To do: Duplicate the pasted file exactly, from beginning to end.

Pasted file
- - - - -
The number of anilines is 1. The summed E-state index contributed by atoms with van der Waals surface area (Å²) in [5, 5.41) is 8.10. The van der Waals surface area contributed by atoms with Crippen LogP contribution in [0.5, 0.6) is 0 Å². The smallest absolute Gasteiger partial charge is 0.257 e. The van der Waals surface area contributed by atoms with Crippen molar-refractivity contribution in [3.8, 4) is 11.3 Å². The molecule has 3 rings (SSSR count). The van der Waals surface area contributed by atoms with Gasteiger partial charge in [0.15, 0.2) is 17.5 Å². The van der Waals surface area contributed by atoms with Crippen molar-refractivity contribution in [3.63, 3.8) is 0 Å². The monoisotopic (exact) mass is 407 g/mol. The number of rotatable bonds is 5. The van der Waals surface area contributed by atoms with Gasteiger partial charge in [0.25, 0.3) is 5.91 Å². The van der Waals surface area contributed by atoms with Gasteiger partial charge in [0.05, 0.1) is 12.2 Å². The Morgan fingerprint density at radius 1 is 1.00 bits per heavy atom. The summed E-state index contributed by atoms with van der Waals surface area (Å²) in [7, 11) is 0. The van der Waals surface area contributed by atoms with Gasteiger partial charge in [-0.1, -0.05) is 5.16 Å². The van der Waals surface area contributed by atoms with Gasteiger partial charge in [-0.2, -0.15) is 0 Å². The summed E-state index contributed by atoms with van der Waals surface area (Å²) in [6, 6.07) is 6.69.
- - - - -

The number of anilines is 1. The summed E-state index contributed by atoms with van der Waals surface area (Å²) in [5, 5.41) is 8.10. The van der Waals surface area contributed by atoms with Crippen LogP contribution in [0.5, 0.6) is 0 Å². The smallest absolute Gasteiger partial charge is 0.257 e. The van der Waals surface area contributed by atoms with Crippen molar-refractivity contribution in [3.8, 4) is 11.3 Å². The molecule has 3 rings (SSSR count). The van der Waals surface area contributed by atoms with Gasteiger partial charge in [0.15, 0.2) is 17.5 Å². The van der Waals surface area contributed by atoms with Crippen molar-refractivity contribution in [3.63, 3.8) is 0 Å². The monoisotopic (exact) mass is 407 g/mol. The number of rotatable bonds is 5. The van der Waals surface area contributed by atoms with Gasteiger partial charge in [0.25, 0.3) is 5.91 Å². The van der Waals surface area contributed by atoms with Gasteiger partial charge in [0.05, 0.1) is 12.2 Å². The Morgan fingerprint density at radius 1 is 1.00 bits per heavy atom. The summed E-state index contributed by atoms with van der Waals surface area (Å²) in [7, 11) is 0. The van der Waals surface area contributed by atoms with Gasteiger partial charge in [-0.1, -0.05) is 5.16 Å². The van der Waals surface area contributed by atoms with Gasteiger partial charge in [-0.2, -0.15) is 0 Å². The summed E-state index contributed by atoms with van der Waals surface area (Å²) in [6, 6.07) is 6.69.